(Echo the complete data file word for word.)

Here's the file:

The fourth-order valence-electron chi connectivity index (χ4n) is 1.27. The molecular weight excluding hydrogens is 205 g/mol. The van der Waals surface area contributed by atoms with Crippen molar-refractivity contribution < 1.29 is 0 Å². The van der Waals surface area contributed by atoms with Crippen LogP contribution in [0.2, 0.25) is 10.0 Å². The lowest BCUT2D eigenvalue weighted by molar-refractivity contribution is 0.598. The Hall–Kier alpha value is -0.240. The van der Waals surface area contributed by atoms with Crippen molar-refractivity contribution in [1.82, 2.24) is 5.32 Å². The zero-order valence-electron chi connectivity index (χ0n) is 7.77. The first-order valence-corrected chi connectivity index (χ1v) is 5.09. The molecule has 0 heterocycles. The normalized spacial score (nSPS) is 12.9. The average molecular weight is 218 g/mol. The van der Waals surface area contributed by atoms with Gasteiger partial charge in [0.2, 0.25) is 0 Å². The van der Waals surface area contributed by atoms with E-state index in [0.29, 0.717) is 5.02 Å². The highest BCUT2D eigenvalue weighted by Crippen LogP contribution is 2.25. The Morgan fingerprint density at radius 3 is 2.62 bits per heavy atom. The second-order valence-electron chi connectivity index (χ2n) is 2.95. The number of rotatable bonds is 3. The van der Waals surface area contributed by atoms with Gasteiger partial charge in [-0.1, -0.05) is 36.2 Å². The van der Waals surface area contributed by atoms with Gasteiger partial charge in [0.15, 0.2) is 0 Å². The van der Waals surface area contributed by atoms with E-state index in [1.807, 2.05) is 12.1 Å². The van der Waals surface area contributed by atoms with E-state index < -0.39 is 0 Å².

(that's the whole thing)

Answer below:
The fourth-order valence-electron chi connectivity index (χ4n) is 1.27. The molecular weight excluding hydrogens is 205 g/mol. The van der Waals surface area contributed by atoms with Crippen molar-refractivity contribution < 1.29 is 0 Å². The van der Waals surface area contributed by atoms with Crippen LogP contribution in [0.2, 0.25) is 10.0 Å². The lowest BCUT2D eigenvalue weighted by molar-refractivity contribution is 0.598. The Hall–Kier alpha value is -0.240. The van der Waals surface area contributed by atoms with Crippen molar-refractivity contribution in [1.82, 2.24) is 5.32 Å². The zero-order valence-electron chi connectivity index (χ0n) is 7.77. The first-order valence-corrected chi connectivity index (χ1v) is 5.09. The molecule has 0 heterocycles. The normalized spacial score (nSPS) is 12.9. The average molecular weight is 218 g/mol. The van der Waals surface area contributed by atoms with Gasteiger partial charge in [0.2, 0.25) is 0 Å². The van der Waals surface area contributed by atoms with E-state index in [0.29, 0.717) is 5.02 Å². The highest BCUT2D eigenvalue weighted by Crippen LogP contribution is 2.25. The Morgan fingerprint density at radius 3 is 2.62 bits per heavy atom. The second-order valence-electron chi connectivity index (χ2n) is 2.95. The number of rotatable bonds is 3. The van der Waals surface area contributed by atoms with Gasteiger partial charge in [-0.1, -0.05) is 36.2 Å². The van der Waals surface area contributed by atoms with Gasteiger partial charge in [0.15, 0.2) is 0 Å². The van der Waals surface area contributed by atoms with E-state index in [1.807, 2.05) is 12.1 Å². The van der Waals surface area contributed by atoms with E-state index < -0.39 is 0 Å².